What lesson did you learn at Ohio State that has affected you the most so far in your career?
You have to be able to adapt an exam to your patient and think on your feet.
I also went to Ohio State when we didn’t have to worry about winning the football games- time and change
What does Ohio State and the College of Optometry mean to you and your family?
I may be the only Ohio State faculty member who is 3/3 for their children going to Ohio State!! No optometrists, but a great education getting them off on great careers. Brad (that I had during optometry school) is a lawyer and 32! Grant 26 and animal science grad working at Battelle and Brooke in undergrad, pre-vet.
How do you stay connected with the College of Optometry as an alumna?
As the class of 1986 secretary and being in Columbus most of the years, I have tried to organize our reunions. Our 30 year reunion is coming up and I’ve tried to contact everyone with email and snail mail but am missing many. Please help me try to get everyone together on Sept. 30-Oct. 1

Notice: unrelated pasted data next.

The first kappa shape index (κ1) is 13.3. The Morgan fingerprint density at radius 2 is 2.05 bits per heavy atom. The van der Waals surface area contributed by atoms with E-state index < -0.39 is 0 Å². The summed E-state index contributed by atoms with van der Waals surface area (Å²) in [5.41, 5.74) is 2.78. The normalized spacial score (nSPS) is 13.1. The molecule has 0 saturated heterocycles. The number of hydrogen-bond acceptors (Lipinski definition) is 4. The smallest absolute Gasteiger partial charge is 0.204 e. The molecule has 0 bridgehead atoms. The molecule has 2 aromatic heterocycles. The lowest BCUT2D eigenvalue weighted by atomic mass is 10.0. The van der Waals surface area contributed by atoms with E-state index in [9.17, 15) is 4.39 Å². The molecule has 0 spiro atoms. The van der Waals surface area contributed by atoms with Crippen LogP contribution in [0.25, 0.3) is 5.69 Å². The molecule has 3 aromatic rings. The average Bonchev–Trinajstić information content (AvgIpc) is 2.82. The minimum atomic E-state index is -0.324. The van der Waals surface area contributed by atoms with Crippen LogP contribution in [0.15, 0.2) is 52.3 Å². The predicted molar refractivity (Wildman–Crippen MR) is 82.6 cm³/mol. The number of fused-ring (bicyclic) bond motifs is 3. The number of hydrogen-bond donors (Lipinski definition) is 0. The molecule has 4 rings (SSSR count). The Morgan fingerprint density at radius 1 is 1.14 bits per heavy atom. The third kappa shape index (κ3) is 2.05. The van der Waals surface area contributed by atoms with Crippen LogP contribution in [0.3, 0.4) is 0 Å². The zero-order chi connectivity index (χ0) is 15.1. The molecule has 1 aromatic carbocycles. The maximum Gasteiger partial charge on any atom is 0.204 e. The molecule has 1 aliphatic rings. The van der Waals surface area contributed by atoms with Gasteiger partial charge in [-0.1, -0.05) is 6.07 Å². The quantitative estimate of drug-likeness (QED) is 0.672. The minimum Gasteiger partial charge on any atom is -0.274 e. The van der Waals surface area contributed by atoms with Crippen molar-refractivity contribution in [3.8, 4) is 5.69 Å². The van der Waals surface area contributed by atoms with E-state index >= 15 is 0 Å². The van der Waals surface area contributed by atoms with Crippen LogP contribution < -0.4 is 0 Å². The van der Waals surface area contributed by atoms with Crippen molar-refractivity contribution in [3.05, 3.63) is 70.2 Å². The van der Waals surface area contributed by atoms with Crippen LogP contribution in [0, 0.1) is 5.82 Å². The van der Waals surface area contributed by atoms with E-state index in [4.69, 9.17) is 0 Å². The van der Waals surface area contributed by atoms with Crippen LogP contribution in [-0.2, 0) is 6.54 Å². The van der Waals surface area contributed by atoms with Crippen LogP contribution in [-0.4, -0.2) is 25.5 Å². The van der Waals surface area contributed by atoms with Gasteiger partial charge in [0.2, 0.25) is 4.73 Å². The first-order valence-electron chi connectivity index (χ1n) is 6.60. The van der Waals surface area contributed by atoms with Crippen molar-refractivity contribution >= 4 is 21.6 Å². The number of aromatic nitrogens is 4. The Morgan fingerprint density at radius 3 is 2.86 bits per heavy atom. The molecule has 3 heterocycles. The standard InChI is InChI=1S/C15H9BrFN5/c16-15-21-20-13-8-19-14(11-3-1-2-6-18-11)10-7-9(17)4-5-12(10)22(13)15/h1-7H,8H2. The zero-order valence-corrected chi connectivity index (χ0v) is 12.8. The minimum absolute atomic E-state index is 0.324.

DR. NERDERMAN'S FUN FACTS
What are your current hobbies, volunteer work, interests?
Animals- I have 2 rescued dogs and 2 cats.
I have hand raised 9 litters of kittens for Pets Without Parents- a no kill shelter in Columbus –until they were old enough to be adopted.
Volunteer at the Columbus Zoo with lorikeets and giraffe feedings
SCUBA- recently certified- no small feat for a not skilled swimmer
The last 5 years have taken the undergrad group I advise called Eyes on Health to medical missions in Appalachia through Remote Area Medical. Also taking some FCO optometry students. Patients line up days in advance to get routine eye care- that’s health disparity
If not an optometrist, I would be ...
Probably a vet by my hobbies- or if not a nurse practitioner (although that profession was in its infancy at that time)